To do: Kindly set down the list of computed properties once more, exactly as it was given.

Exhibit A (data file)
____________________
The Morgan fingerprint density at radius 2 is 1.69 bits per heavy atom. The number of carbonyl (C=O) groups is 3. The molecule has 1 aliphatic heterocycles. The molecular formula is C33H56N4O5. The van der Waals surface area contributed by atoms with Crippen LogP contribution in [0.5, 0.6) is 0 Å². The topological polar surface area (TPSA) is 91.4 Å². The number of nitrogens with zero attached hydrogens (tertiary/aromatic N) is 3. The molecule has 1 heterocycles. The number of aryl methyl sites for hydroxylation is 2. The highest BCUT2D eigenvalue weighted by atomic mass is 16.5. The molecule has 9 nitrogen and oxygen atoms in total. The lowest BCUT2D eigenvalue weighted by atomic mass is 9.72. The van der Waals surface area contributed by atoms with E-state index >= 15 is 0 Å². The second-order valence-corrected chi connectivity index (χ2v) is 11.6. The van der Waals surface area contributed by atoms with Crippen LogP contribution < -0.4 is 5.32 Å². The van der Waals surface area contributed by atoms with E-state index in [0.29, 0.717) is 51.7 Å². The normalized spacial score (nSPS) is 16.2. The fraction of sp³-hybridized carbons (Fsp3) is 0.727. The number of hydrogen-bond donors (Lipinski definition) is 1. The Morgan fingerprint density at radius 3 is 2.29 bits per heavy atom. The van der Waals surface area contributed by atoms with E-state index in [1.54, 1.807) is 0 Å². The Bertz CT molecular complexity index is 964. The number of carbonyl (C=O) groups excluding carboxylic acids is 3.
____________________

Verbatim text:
The Morgan fingerprint density at radius 2 is 1.69 bits per heavy atom. The number of carbonyl (C=O) groups is 3. The molecule has 1 aliphatic heterocycles. The molecular formula is C33H56N4O5. The van der Waals surface area contributed by atoms with Crippen LogP contribution in [0.5, 0.6) is 0 Å². The topological polar surface area (TPSA) is 91.4 Å². The number of nitrogens with zero attached hydrogens (tertiary/aromatic N) is 3. The molecule has 1 heterocycles. The number of aryl methyl sites for hydroxylation is 2. The highest BCUT2D eigenvalue weighted by atomic mass is 16.5. The molecule has 9 nitrogen and oxygen atoms in total. The lowest BCUT2D eigenvalue weighted by atomic mass is 9.72. The van der Waals surface area contributed by atoms with E-state index >= 15 is 0 Å². The second-order valence-corrected chi connectivity index (χ2v) is 11.6. The van der Waals surface area contributed by atoms with Crippen LogP contribution < -0.4 is 5.32 Å². The van der Waals surface area contributed by atoms with E-state index in [0.29, 0.717) is 51.7 Å². The normalized spacial score (nSPS) is 16.2. The fraction of sp³-hybridized carbons (Fsp3) is 0.727. The number of hydrogen-bond donors (Lipinski definition) is 1. The Morgan fingerprint density at radius 3 is 2.29 bits per heavy atom. The van der Waals surface area contributed by atoms with E-state index in [1.54, 1.807) is 0 Å². The Bertz CT molecular complexity index is 964. The number of carbonyl (C=O) groups excluding carboxylic acids is 3.